Governance, Risk Management, and Compliance (GRC): Influences on Internal and External Audits
19 May 2020 - By Maeva Charles, Partnerships & Technical Director
The nature of risk management is changing. And given the current crises across the globe, it is undergoing a renaissance in importance, as well. Part of these changes is the growing uncertainty around external risks and their impact on both internal and external audit processes.Although there are important differences between the two types of audit, notably their audiences there are equally important commonalities. Ultimately, those two distinct audits rely on a robust risk monitoring and governance process, at the heart of GRC.
What does GRC mean?
GRC is the integrated collection of Governance, Risk Management, and Compliance capabilities that enable an organization to reliably achieve objectives, address uncertainty, and act with integrity. This includes the work done and oversight provided by departments like internal audit, compliance, risk, legal, finance, IT, and HR as well as the lines of business, executive suite and the board itself.
Internal and External Audit Processes: Differences
The first step to exploring that point is to look at how internal and external audits differ. The chart below lays out the most important differences. As you can see, internal audits are continuous, focus on GRC concerns, and are intended for executive consumption, especially the C-Suite. Meanwhile, external audits are a third-party review intended for the shareholders in order to assure annual financial reports.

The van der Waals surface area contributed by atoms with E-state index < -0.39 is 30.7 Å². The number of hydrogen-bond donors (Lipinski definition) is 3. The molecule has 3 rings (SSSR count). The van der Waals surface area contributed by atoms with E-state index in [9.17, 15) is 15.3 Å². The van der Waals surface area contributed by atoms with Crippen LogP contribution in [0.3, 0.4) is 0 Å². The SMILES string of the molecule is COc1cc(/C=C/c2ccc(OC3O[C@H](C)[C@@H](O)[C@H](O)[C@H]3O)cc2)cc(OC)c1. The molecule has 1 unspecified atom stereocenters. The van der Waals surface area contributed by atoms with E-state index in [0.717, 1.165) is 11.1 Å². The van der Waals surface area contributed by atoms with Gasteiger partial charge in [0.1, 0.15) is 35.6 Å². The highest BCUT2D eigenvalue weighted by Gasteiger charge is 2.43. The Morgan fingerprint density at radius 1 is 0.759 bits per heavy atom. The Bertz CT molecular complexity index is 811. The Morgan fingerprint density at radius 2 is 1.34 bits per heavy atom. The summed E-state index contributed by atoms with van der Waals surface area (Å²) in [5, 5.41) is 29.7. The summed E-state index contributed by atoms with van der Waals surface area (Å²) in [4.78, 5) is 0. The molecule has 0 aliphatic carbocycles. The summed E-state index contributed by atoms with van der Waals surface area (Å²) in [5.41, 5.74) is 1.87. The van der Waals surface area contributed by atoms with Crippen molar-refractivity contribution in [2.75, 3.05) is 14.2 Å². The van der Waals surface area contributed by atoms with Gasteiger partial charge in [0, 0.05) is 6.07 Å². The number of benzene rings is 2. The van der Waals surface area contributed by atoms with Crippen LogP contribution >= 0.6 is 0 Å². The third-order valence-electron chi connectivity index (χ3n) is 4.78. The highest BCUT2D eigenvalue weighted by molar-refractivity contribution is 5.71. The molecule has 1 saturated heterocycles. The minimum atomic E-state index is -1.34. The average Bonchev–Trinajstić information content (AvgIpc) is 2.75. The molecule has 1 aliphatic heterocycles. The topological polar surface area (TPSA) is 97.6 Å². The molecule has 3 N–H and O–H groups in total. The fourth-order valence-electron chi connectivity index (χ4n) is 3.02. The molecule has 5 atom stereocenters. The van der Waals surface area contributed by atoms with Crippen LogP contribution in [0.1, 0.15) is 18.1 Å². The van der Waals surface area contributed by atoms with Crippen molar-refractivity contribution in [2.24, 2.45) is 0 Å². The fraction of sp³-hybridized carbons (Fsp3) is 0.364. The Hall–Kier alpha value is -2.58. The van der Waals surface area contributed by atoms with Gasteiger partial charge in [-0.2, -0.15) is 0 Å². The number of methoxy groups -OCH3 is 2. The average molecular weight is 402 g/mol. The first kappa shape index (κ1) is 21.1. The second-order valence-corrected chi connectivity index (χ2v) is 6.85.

The key takeaway here is that each type of audit is valuable at different levels and for different audiences.
Internal and External Audit Processes: Similarities
Ultimately, however, both types of audit are targeted towards the same goals: making sure that the company is not overlooking any material issues; ensuring appropriate management in the case of internal audit; and providing valid financial statements in the case of external audit. Both types push, directly or indirectly, towards a better understanding of external risks. Undergirding this is a pressing need to continuously monitor those risks and to overcome the challenge of systematically gathering evidence and data.
Understanding external risks in internal audit...
A solid understanding of external risk factors is a crucial component of the GRC structure, the main object of an internal audit, that will influence the content of the annual report and, in turn, the outcome of the external audit. But in this regard, internal and external audits ask different questions - and get different answers. More than anything, this shows how different perspectives are essential to understanding the environment we work and conduct business in.
An internal audit looks at formal internal processes that ensure risk management controls, for the identification, assessment, mitigation, and monitoring of risks. Emerging risks and external risks, more particularly, are the ones the most difficult to capture and manage, because they are respectively less apparent and more out of the company’s control.
However, a robust and systematic process can enable companies to capture weak signals through the use of ‘Big Data’ and artificial intelligence like Natural Language Processing. By doing so, the internal audit enables the constant review and maintenance of a company’s risk register, which feeds the annual report with priority risks.
…And in external audit
A few steps down this process comes the external audit. This review is primarily aimed at confirming that a company’s accounting records are complete and accurate and that no material misstatement has been made. Indirectly, the implication is for a review of the evidence behind a company’s disclosure on what affects or might affect its financial performance.